Blood lead levels in the CKiD cohort are similar to those measured around the same time period in a nationally representative sample of similarly aged children participating in the 2007–2008 National Health and Nutrition Examination Survey (NHANES) and thus representative of current levels of exposure from the environment (National Center for Health Statistics 2012). Mean blood lead levels in 2007–2008 NHANES were 1.5, 1.0, and 0.8 µg/dL in children 1–5, 6–11, and 12–19 years of age, respectively (CDC 2012b). Exposure to lead has decreased substantially in the United States over the past few decades, primarily owing to public health measures including the government-mandated ban of residential lead-based paint in 1978 and phaseout of leaded gasoline in the 1970s and 1980s (ATSDR 2007). Despite being born after the elimination of many common industrial uses of lead, the CKiD cohort and children in recent NHANES surveys indicate that lead exposure is ongoing, because most children in the U.S. population still have detectable blood levels. Current exposure sources include diet, industrial sources, decaying lead paint, soil contaminated with lead paint or through the use of leaded gasoline, tobacco smoke, folk remedies, glazed pottery, and drinking water in some urban areas (Apostolou et al. 2011; ATSDR 2007; Clayton et al. 1999; Lanphear et al. 1998; Levin et al. 2008; Lin et al. 2004). It is also known that certain populations continue to experience higher lead exposure, particularly inner-city children and adults living in areas of low socioeconomic status. Indeed, children living in impoverished households in the CKiD study had higher blood lead levels.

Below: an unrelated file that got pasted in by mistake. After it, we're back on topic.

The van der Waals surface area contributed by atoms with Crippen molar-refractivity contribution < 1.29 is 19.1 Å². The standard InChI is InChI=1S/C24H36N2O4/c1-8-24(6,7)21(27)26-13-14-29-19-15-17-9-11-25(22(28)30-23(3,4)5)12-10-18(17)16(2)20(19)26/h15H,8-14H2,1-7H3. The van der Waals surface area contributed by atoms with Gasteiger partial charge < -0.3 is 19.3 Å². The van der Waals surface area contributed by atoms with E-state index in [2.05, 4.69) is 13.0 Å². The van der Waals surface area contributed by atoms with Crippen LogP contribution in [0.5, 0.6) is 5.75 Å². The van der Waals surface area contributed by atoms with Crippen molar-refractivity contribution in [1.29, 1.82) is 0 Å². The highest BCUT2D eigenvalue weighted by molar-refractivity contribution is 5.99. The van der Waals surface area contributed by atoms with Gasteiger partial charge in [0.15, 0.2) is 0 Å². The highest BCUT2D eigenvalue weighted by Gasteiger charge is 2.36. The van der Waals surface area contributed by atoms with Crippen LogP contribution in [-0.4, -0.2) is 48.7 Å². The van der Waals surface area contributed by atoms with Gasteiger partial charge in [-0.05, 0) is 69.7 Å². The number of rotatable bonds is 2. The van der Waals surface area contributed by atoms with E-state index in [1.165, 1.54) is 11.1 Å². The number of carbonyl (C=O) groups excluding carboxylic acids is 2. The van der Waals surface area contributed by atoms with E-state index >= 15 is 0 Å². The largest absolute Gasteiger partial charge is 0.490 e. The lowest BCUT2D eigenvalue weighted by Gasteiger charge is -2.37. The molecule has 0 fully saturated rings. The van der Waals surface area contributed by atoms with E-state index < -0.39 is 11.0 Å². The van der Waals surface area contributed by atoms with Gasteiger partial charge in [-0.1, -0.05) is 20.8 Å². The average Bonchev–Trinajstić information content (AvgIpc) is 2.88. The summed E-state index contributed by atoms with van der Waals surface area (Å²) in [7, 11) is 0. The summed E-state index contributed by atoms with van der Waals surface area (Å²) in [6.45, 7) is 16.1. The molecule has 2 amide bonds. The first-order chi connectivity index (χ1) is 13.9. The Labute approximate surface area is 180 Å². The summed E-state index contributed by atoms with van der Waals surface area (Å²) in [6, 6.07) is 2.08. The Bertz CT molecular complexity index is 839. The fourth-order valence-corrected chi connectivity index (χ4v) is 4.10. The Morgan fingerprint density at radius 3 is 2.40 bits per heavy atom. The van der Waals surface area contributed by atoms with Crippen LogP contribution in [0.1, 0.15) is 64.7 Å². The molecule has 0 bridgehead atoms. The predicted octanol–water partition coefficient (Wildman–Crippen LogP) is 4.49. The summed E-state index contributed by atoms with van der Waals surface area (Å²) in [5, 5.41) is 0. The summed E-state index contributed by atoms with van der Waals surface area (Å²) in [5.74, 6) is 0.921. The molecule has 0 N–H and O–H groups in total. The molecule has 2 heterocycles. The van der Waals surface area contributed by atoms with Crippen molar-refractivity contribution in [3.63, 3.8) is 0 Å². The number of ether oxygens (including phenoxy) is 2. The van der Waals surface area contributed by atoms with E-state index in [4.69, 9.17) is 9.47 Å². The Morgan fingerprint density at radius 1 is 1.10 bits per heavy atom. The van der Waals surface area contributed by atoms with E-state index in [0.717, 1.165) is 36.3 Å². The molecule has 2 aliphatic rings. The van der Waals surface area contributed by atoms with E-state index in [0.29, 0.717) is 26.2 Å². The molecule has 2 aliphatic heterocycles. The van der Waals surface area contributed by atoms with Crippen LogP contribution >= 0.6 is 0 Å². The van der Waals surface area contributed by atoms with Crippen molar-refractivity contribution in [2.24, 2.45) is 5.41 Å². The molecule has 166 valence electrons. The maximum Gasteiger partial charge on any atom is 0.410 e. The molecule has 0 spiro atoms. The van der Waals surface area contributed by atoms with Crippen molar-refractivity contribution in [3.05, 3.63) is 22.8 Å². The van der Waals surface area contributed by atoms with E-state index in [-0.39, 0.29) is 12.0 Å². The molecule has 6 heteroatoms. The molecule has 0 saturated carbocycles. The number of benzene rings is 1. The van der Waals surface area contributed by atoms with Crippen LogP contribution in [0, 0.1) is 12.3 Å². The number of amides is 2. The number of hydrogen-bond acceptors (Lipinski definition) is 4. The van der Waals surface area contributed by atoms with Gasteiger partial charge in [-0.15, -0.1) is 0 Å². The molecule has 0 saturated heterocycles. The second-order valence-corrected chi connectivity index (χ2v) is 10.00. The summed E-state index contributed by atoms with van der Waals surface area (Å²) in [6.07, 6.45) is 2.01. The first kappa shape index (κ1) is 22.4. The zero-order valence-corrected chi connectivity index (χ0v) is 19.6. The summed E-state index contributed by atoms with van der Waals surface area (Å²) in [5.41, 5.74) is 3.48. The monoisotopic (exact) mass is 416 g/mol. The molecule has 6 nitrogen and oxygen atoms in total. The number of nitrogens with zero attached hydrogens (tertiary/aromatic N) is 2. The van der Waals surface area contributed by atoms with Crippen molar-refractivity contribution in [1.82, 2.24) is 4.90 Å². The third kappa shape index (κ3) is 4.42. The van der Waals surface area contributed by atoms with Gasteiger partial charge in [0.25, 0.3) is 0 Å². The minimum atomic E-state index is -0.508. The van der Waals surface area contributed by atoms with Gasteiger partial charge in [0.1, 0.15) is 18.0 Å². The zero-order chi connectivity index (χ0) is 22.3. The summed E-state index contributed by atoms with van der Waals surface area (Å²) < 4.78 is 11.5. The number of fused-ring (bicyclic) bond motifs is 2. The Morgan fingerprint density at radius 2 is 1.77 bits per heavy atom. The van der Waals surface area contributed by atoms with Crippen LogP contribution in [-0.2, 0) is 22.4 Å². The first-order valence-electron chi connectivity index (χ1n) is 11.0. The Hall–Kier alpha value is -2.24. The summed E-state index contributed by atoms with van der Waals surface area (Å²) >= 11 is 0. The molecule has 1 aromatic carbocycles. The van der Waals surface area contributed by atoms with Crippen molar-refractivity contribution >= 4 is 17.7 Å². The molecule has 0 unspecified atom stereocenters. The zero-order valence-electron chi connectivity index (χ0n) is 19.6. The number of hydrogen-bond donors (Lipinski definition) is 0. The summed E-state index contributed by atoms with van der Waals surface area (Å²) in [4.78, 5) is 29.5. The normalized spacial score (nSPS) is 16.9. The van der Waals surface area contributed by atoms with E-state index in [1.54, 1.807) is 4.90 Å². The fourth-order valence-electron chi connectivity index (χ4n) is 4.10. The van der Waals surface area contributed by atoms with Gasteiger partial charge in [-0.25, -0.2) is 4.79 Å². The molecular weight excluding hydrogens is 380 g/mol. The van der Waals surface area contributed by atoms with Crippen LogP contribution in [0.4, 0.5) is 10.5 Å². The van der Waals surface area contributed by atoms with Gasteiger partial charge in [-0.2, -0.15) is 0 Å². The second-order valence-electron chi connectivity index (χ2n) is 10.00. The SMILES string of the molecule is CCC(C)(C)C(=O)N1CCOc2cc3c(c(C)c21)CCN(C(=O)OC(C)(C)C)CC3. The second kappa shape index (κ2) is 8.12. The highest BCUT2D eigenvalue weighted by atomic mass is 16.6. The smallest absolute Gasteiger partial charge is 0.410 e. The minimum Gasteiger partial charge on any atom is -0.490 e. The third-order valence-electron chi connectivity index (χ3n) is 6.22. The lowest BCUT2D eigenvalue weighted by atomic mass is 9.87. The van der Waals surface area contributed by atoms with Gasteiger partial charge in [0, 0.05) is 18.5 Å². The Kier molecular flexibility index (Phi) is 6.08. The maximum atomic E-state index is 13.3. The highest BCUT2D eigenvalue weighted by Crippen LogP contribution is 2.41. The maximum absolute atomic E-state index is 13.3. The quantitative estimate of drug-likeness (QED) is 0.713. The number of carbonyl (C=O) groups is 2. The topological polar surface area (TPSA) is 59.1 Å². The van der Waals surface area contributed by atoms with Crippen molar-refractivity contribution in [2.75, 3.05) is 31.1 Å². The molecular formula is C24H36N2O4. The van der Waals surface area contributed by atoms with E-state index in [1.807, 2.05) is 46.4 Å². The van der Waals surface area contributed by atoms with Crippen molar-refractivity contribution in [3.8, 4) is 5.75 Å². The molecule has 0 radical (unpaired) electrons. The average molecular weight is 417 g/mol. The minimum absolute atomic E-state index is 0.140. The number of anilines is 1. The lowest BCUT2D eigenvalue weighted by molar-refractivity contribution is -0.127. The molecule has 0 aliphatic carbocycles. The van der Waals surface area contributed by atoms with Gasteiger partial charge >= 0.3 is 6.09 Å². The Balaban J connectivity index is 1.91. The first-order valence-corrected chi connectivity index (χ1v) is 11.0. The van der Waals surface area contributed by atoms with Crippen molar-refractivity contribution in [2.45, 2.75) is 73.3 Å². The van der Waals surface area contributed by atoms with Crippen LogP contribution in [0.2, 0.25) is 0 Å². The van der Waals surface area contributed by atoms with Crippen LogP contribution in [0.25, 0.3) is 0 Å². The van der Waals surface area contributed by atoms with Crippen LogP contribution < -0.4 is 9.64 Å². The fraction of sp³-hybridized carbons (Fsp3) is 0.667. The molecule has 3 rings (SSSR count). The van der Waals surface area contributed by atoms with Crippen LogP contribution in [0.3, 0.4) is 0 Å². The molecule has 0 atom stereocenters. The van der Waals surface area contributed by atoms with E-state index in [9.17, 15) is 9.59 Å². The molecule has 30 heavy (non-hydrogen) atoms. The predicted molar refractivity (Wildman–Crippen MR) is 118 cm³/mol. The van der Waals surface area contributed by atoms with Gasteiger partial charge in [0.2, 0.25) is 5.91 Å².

Previous studies examining the association between lead and kidney function in children and adults with and without kidney disease have reported conflicting associations (Ekong et al. 2006; Evans and Elinder 2011). A study of 769 adolescent NHANES participants with a median blood lead level of 1.5 µg/dL and a median creatinine-estimated GFR of 108.8 mL/min per 1.73 m2 found a decrease in creatinine-estimated GFR per doubling of blood lead of –1.0 (95% CI: –2.9, 0.9) mL/min per 1.73 m2 (Fadrowski et al. 2010) In the same cohort, the difference in cystatin C–estimated GFR per doubling of blood lead level was –2.9 mL/min (95% CI: –5.0, –0.7 mL/min) per 1.73 m2. A positive correlation between blood lead levels and serum cystatin C was reported for a study of 200 European adolescents (Staessen et al. 2001), but blood lead levels were negatively correlated with serum creatinine and cystatin C in a study of > 800 children in Europe (de Burbure et al. 2006). Low-level environmental lead exposure has been associated with decreased kidney function in several cross-sectional and a few prospective studies in adults (Åkesson et al. 2005; Ekong et al. 2006; Kim et al. 1996; Lin et al. 2006; Muntner et al. 2003, 2005; Payton et al. 1994; Staessen et al. 1992; Tsaih et al. 2004). In a prospective study of 121 adults with CKD and a mean baseline blood lead level of 4.2 µg/dL, Yu et al. (2004) estimated an annual decline of 1 mL/min per 1.73 m2 per 1-µg/dL increment in baseline lead level. In a randomized clinical trial of 64 patients with CKD, an increase in GFR of 2.1 mL/min per 1.73 m2 was estimated for the group receiving chelation therapy compared with a 6.0 mL/min per 1.73 m2 GFR decline among controls during a 27-month follow-up period (p < 0.001) (Lin et al. 2003; Lin-Tan et al. 2007).